According to a 2010 study from Forbes, only 35% of Americans have a will,1 and many spent less time on it than they did planning their last vacation. In neglecting estate planning, they risk losing a sizable portion of their estate to taxes and fees.
Before transferring your estate, develop a wealth management plan that matches your priorities.
To preserve your financial independence, you must reconcile the gap between perceived wealth and actual wealth. Define what’s required to maintain your current lifestyle – the income needed for consumption and material assets – while preserving liquidity.
Wealth transfer to heirs
Though you want your heirs to exhibit character, integrity, family legacy and responsibility, it’s practical to prepare a safety net. Questions to consider include:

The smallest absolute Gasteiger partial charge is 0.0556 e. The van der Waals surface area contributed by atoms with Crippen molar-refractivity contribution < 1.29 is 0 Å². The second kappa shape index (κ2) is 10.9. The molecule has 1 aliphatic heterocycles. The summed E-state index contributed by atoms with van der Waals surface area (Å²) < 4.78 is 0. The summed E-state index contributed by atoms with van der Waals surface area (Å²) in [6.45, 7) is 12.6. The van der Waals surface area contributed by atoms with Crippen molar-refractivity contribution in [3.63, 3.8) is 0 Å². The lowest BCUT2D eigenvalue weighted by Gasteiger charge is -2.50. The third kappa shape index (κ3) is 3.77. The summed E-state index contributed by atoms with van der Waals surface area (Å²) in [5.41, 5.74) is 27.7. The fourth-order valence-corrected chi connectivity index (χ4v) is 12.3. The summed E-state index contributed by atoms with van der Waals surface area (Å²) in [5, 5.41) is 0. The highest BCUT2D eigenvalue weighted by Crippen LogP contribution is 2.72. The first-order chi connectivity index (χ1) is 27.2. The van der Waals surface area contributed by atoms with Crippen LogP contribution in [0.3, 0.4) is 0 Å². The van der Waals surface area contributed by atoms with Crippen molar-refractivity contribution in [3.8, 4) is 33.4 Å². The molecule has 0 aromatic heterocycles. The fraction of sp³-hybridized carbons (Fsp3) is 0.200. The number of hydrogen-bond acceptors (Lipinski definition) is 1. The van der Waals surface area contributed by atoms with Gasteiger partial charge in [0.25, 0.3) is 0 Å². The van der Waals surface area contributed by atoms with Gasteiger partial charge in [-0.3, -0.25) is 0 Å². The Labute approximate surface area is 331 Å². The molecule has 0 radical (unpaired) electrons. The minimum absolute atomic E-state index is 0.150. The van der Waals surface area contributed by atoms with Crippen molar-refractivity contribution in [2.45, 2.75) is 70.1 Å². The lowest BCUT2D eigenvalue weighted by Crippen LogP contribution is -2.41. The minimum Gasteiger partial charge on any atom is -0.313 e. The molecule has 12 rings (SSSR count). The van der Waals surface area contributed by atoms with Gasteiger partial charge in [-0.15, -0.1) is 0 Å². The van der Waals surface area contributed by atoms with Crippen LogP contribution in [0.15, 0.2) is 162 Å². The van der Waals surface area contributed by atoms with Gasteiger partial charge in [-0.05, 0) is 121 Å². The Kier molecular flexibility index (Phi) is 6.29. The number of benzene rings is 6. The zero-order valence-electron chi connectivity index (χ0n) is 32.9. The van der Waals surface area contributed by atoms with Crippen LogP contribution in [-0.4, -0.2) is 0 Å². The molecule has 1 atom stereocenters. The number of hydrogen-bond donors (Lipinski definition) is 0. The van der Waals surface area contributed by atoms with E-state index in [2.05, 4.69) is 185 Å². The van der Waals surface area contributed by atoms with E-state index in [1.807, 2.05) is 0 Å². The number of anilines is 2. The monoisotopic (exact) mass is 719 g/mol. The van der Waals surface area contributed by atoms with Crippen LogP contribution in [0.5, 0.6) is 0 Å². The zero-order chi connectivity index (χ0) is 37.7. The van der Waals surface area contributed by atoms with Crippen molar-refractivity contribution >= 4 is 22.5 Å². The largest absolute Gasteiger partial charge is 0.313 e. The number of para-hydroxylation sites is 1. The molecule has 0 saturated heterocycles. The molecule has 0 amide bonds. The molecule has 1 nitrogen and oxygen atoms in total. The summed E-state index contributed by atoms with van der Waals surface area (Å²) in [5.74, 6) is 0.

- What are my financial/non-financial goals for my heirs?
- Does my plan accomplish those goals?
- What structure best provides my heirs with appropriate assets?
- Have I prepared for unforeseen circumstances?
- What structure promotes our family values?
- Are my heirs prepared to act responsibly with what I leave them?
- Will my planning unite my family members or pull them apart?
- Have I made provisions for my community legacy?
Establishing objectives for your wealth management plan is the most important step. It should consider your interests, needs and concerns; acknowledge the involvement you want in philanthropy; incorporate your heirs’ interests; and consider your estate plan in a timely, effective and tax-efficient way.
Your advisor will work with you to determine your best course of action. Always consult your tax professional regarding your financial situation.
1. Ebeling, “Americans Lack Basic Estate Plans,” Forbes.com, March 2010.
Robert W. Baird & Co. does not provide tax or legal advice. You are encouraged to seek the advice of your tax or legal professional.